# If I Keep Writing Scripts, I’ll Have to Sacrifice a Hand

I have been intermittently writing 5 Tampermonkey scripts for WoD, unfortunately, only two of them have been truly appreciated by players. And since the number of WoD players is incredibly low. To give you a rough idea, out of China’s 1.4 billion population, maybe just 300 people are playing WoD?

I mean, if you continue writing WoD scripts, you might as well prepare to sacrifice a hand. Well, sacrificing a hand does sound painful, how about sacrificing Xilia instead…

# Function Scope

The scope of calling functions is probably the first issue I encountered while scripting. Have you ever confidently written a function in Tampermonkey, hoping to add it to an onclick event of a button, but struggled to trigger it during debugging?

Well, the problem is quite simple: the default template for Tampermonkey scripts is an anonymous function.

(function() {
    //your script

The above code segment is equivalent to:

function a() {
    //your script

So, when your entire script is within the scope of this function, how can the browser locate another function within this function? One solution is to abandon the default function shell provided by Tampermonkey, and complete your script in the global scope. However, this might lead to conflicts between your variables and other variables on the website. You can define your global function using the window object, like this…

    window.a = function() {
        //your function

Now, you can directly call this function in the global environment through a() in events.

# RegExp

As a genuine Coding Rookie, when I was writing my first script, WoD Jumpbox Enhanced, I came across a perplexing line of code in the website’s js file that left me confused: /^\s*\[\s*([^:]+?)\s*:\s*(.+?)\s*\]\s*$/.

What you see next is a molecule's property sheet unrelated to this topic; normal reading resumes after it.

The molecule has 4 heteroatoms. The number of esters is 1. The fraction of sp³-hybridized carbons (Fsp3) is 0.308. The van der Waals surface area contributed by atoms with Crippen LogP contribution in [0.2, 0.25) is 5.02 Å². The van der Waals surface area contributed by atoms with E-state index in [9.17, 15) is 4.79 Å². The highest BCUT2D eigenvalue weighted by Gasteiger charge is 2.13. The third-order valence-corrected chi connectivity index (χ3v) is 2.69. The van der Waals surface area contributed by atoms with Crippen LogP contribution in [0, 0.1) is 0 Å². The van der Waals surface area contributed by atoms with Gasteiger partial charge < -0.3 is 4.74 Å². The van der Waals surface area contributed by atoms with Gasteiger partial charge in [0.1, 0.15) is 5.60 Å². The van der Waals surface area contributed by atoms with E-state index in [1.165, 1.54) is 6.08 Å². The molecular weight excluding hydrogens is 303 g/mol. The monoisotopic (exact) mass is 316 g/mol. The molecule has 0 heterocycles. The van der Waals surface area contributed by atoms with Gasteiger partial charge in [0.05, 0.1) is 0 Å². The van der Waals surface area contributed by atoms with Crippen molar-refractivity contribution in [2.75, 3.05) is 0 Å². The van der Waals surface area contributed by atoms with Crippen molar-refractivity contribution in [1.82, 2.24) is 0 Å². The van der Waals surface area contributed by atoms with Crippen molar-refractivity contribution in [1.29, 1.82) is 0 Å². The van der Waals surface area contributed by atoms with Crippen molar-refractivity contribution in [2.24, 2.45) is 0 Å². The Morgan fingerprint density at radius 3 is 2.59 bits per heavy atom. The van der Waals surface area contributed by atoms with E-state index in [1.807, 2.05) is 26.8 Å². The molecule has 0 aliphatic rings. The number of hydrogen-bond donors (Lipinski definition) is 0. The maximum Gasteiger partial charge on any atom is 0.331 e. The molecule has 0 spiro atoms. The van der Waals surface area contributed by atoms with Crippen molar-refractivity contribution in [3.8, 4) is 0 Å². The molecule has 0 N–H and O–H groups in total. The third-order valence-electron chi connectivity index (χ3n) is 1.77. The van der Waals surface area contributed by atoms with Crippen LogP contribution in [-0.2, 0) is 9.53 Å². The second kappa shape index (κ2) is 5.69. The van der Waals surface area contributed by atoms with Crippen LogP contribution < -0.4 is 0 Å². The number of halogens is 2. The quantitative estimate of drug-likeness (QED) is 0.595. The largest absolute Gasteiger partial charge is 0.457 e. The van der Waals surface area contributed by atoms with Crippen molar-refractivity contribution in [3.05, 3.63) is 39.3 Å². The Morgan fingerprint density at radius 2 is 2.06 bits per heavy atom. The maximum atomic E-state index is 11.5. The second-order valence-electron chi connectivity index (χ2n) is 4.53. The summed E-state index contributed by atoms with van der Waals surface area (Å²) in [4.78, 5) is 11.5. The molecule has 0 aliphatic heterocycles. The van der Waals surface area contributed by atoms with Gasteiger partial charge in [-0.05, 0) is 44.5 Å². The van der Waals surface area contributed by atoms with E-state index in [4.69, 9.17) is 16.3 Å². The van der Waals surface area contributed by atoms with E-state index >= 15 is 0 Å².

Friendly community members Hyt and Eric generously helped me decipher this mystery: it turned out to be the famous regular expression. Not knowing about it was one thing, but learning about its many rules was an eye-opener. After going through MDN, I gained some understanding of this powerful tool for string matching.

However, when to use g for global matching and when to use m for multiline matching, I am still in a go-with-the-flow state…

# XMLHttpRequest

In the Treasure Vault Reputation script, it involved reading the list of items provided by WoD. I initially created a display: none div to store the information fetched by $().load, to pass through smoothly.

But, while creating the script for fetching the minimum equipment requirements, I discovered that $().load simply didn’t work within a for loop. Speculated that the previous load was not completed, and the for loop had moved on to the next iteration, causing all load actions to be skipped. I reluctantly delved into XMLHttpRequest, luckily, resources on StackOverflow and MDN were rich, and soon I understood that using XMLHttpRequest for fetching web content is a fixed asynchronous operation, allowing multiple fetch operations to run concurrently. This posed an issue for recording data since I was tracking the ‘i’ value of each equipment as I traversed through all the equipment to sequentially store their information in an array. But how could I pass this ‘i’ value to the XMLHttpRequest’s Callback function?

The all-knowing StackOverflow provided an answer:

window.onload = function(){

    var f = (function(){
        var xhr = [], i;
        for(i = 0; i < 3; i++){ //for loop
                xhr[i] = new XMLHttpRequest();
                url = "closure.php?data=" + i;
                xhr[i].open("GET", url, true);
                xhr[i].onreadystatechange = function(){
                    if (xhr[i].readyState === 4 && xhr[i].status === 200){
                        console.log('Response from request ' + i + ' [ ' + xhr[i].responseText + ']'); 


Using an anonymous function, the internet wizard effortlessly passed ‘i’ to the callback function, ultimately saving my plugin creation process.

# Epilogue

Sacrificing a hand? Just kidding. Indeed, developing scripts presented many challenges, and my user base is very small. But, in this process, I gained a lot. How long can this happiness of dedicating to something I love last?

At the very end, I must express my gratitude to the chief script tester lnsh02…